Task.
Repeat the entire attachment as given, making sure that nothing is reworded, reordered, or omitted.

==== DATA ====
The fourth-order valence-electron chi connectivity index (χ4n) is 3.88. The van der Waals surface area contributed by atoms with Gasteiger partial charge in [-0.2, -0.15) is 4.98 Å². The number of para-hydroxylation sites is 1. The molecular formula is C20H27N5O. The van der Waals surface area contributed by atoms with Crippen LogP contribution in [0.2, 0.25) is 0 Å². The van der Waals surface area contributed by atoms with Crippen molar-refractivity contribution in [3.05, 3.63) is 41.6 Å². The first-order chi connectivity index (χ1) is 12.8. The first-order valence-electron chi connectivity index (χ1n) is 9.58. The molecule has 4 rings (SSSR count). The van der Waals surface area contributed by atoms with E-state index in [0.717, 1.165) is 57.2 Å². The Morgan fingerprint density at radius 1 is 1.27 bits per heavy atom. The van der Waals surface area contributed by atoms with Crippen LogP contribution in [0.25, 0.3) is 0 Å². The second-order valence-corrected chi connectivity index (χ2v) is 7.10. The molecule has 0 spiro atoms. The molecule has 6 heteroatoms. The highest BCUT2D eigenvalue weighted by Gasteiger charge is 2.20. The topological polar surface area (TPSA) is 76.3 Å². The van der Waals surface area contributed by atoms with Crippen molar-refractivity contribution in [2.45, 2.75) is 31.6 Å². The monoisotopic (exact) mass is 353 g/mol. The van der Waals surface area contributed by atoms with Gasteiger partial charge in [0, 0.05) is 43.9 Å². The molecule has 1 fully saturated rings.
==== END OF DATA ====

The fourth-order valence-electron chi connectivity index (χ4n) is 3.88. The van der Waals surface area contributed by atoms with Gasteiger partial charge in [-0.2, -0.15) is 4.98 Å². The number of para-hydroxylation sites is 1. The molecular formula is C20H27N5O. The van der Waals surface area contributed by atoms with Crippen LogP contribution in [0.2, 0.25) is 0 Å². The van der Waals surface area contributed by atoms with Crippen molar-refractivity contribution in [3.05, 3.63) is 41.6 Å². The first-order chi connectivity index (χ1) is 12.8. The first-order valence-electron chi connectivity index (χ1n) is 9.58. The molecule has 4 rings (SSSR count). The van der Waals surface area contributed by atoms with E-state index in [0.717, 1.165) is 57.2 Å². The Morgan fingerprint density at radius 1 is 1.27 bits per heavy atom. The van der Waals surface area contributed by atoms with Crippen LogP contribution in [0.25, 0.3) is 0 Å². The second-order valence-corrected chi connectivity index (χ2v) is 7.10. The molecule has 0 spiro atoms. The molecule has 6 heteroatoms. The highest BCUT2D eigenvalue weighted by Gasteiger charge is 2.20. The topological polar surface area (TPSA) is 76.3 Å². The van der Waals surface area contributed by atoms with Crippen molar-refractivity contribution in [2.45, 2.75) is 31.6 Å². The monoisotopic (exact) mass is 353 g/mol. The van der Waals surface area contributed by atoms with Gasteiger partial charge in [0, 0.05) is 43.9 Å². The molecule has 1 fully saturated rings.